My journey to embracing modesty would be incomplete without “the step, step, pull down” and Wendy Shalit.
I have had three major clothing conversions in my life. The first was when I acknowledged that, although I could get attention from men based on my body, that was not the kind of attention I wanted, so I needed to wear more clothing. The second was when I realized that I was dressing better for work than I was for church. That was convicting, let me tell you. The third was recently, when I starting phasing out my many polo shirts for clothes that actually suit my body type. It’s been a slow process to dressing like an adult, much like the process of becoming an adult.
“The step, step, pull down” is a phrase coined by my pastoral associate when I was in undergrad, a lovely woman named Michelle Sesny (then Michelle Carper). She organized a book club to discuss Girls Gone Mild (now in paperback as The Good Girl Revolution), by a young Jewish woman named Wendy Shalit. Michelle could see that the female students on our campus had been caught in the culture of immodesty, particularly in the way they dressed. Their skirts were so ridiculously and uncomfortably short, she explained, that they could barely take two steps without pausing to pull them down. Step, step, pull down. Step, step, pull down. This was absurd—but in reading and discussing Wendy’s book, we found hope and evangelized our campus to know that there was something more than what the culture had to offer. We didn’t have to put up with “the step, step, pull down.”
I’m embarrassed that it took so many years for me to get around to the original book! Girls Gone Mild was a hopeful look at the rise of modest young women since Shalit’s original book, an extended essay from her own undergraduate years called A Return to Modesty: Rediscovering the Lost Virtue. It is that earlier work, now reissued for its fifteenth anniversary, that I propose for your reading pleasure.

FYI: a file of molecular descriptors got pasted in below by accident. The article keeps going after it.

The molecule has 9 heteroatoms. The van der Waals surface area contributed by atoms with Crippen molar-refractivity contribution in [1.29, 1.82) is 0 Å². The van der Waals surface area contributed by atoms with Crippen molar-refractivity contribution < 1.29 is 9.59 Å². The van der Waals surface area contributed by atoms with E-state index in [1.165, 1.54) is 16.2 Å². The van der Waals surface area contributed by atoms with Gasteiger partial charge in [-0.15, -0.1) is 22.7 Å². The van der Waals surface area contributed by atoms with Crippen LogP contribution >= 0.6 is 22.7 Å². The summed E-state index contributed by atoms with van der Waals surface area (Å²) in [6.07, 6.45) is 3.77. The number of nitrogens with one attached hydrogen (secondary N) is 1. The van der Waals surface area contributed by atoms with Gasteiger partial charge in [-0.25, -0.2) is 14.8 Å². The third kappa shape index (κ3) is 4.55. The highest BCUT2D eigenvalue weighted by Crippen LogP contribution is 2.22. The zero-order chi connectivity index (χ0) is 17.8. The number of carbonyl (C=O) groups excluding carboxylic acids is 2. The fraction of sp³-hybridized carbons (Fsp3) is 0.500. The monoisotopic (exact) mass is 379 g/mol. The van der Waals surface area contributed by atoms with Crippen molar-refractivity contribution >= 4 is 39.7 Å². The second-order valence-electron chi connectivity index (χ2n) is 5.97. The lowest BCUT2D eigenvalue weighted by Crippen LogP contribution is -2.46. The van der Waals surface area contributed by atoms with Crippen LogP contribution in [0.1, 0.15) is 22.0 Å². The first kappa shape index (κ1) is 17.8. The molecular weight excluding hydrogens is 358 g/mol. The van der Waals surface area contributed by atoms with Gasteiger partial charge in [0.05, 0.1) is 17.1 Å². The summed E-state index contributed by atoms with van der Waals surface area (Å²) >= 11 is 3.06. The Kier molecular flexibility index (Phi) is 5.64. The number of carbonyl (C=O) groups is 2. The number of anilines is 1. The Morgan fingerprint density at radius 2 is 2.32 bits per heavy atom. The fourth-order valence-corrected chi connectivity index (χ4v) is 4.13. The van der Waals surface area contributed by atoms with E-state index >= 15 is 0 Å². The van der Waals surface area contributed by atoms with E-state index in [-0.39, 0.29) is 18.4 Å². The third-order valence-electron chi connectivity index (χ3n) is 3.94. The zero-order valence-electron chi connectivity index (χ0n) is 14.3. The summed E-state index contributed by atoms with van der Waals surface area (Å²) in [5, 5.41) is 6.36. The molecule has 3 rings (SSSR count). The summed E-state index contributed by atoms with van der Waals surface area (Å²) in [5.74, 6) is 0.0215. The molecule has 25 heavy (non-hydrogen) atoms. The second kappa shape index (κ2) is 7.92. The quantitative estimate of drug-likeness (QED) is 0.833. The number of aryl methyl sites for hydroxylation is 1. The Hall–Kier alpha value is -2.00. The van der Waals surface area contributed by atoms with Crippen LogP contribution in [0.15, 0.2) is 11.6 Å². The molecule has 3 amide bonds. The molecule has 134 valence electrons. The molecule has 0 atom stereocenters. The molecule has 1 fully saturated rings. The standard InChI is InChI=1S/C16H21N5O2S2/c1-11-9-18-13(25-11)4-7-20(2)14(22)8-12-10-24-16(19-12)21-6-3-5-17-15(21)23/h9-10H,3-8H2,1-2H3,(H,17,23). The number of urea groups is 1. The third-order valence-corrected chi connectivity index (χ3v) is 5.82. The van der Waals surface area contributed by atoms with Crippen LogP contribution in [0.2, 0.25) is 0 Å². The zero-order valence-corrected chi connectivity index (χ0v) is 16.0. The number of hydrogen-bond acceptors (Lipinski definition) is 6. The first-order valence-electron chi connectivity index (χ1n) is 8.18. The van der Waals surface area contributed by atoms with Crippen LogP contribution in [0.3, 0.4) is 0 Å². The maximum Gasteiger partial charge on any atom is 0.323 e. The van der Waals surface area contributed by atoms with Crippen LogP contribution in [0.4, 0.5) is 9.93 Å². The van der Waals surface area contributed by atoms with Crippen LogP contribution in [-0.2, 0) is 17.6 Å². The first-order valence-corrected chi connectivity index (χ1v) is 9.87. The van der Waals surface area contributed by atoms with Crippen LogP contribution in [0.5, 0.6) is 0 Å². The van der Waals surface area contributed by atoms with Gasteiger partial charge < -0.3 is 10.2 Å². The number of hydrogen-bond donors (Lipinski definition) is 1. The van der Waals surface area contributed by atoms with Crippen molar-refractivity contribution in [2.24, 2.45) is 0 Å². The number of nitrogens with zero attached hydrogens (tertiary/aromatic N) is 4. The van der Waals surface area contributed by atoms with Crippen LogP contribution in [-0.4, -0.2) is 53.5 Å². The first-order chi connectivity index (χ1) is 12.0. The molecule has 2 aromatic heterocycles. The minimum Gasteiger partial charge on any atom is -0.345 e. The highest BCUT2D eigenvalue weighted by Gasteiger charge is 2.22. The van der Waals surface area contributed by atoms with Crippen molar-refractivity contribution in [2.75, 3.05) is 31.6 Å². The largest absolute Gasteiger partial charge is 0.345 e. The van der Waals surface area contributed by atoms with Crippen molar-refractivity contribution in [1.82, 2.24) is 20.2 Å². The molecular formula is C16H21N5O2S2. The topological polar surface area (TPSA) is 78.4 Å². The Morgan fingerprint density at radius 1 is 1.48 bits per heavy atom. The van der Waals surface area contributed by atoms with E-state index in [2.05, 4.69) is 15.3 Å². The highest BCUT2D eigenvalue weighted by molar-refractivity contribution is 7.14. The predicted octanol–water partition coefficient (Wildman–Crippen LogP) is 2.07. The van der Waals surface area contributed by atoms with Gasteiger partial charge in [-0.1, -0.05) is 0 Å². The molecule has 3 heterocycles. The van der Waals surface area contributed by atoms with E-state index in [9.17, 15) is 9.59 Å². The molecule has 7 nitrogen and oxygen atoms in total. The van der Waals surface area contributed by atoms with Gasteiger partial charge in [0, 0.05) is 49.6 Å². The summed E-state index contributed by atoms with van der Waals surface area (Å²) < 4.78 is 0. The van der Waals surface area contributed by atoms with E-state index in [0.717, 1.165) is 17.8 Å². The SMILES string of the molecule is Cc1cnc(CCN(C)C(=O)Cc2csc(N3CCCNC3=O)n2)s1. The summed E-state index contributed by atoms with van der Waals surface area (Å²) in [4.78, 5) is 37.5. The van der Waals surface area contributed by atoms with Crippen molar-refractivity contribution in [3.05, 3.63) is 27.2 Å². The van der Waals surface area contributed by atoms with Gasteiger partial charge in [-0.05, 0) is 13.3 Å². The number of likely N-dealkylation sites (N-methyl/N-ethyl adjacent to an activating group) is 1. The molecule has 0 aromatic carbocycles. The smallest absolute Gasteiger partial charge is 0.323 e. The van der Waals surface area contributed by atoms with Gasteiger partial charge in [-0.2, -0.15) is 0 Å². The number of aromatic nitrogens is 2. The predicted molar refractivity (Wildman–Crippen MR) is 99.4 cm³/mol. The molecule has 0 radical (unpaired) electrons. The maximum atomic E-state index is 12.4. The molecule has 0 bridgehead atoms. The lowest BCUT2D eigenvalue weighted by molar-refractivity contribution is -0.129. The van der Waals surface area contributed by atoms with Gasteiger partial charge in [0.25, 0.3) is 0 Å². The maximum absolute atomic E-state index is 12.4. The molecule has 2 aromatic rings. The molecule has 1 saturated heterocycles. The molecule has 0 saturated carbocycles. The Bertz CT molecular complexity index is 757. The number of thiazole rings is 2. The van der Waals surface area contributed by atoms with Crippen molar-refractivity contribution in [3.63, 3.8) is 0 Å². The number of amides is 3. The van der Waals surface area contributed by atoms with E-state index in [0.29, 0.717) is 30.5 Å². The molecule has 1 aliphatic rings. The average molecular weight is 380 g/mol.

The essay is presented in three parts. First, the problem: we have been conditioned to believe that embarrassment is to be avoided at all costs, despite the reality of a well-formed conscience that tells you something just isn’t right. We are told to separate sex from emotion, and when boys who have been trained to do so commit sexual crimes against women (all too often before they have even grown into men), we wonder what happened. But it was our fault. After all, we taught them that boys and girls are no different, not even biologically, so they reasoned that if they want sex, she must want it, too. We told the women they could wear micro-miniskirts, so if a woman finds herself doing “the step, step, pull down,” she clearly just needs to stop pulling her skirt down!
Second is the “forgotten ideal,” a detailed examination of the way modesty was previously discussed (albeit infrequently, because, well, that would be immodest!), lived out, and innately understood. We didn’t need sexual harassment to be legislated against when it was rare, and we somehow don’t question why such suits are almost always filed by women. We no longer challenge men to be honorable, but we wonder why so many of them treat women so terribly (and of course, because we’ve told women they must act like men, they’re treating men no better). Despite every attempt for “liberation,” the person we must become has merely changed attributes. “In this post-sexual revolution era, a young woman may freely cohabit,” Shalit writes, “but she may not choose to wait. If she does, there must be something wrong with her.”
Finally comes a sliver of hope. Shalit shares personal stories of returning to treating sex as something significant (which it is), women who long for reassurance that it’s okay to have feelings and to want love as part of their sexual relationships, and the rise of modesty both secular and religious. The best part is that, at least from my point of view (and Shalit’s, in her second book), the return to modesty has taken hold for the better.
Those of our parents’ generation tell us that we we’re too young and “optimistic,” that we don’t understand, that we can’t just take back the sexual and motherhood revolutions. Well, why not? Do you have a monopoly on revolutions?
I offer a few words to those of you who are considering reading this book. Shalit’s degree is in philosophy, so if you’re not familiar with reading philosophy or theology, you might get bogged down a little. This book does not tell you specifics on how to solve the problem, although it does a great job of describing it. Furthermore, it is about sexual modesty primarily, so it contains frank, illustrated descriptions of the exact problems it tackles. This may not be the best book for your young teens, but your mileage may vary.
In the end, I’m glad I read this book for two reasons. It helped me get a much deeper view of the problems our society created for itself by rejecting modesty, and it filled me with joy that my friends and I have begun to rebuild. The sexual revolution made too many promises that it didn’t keep. Let’s keep pushing for a new revolution.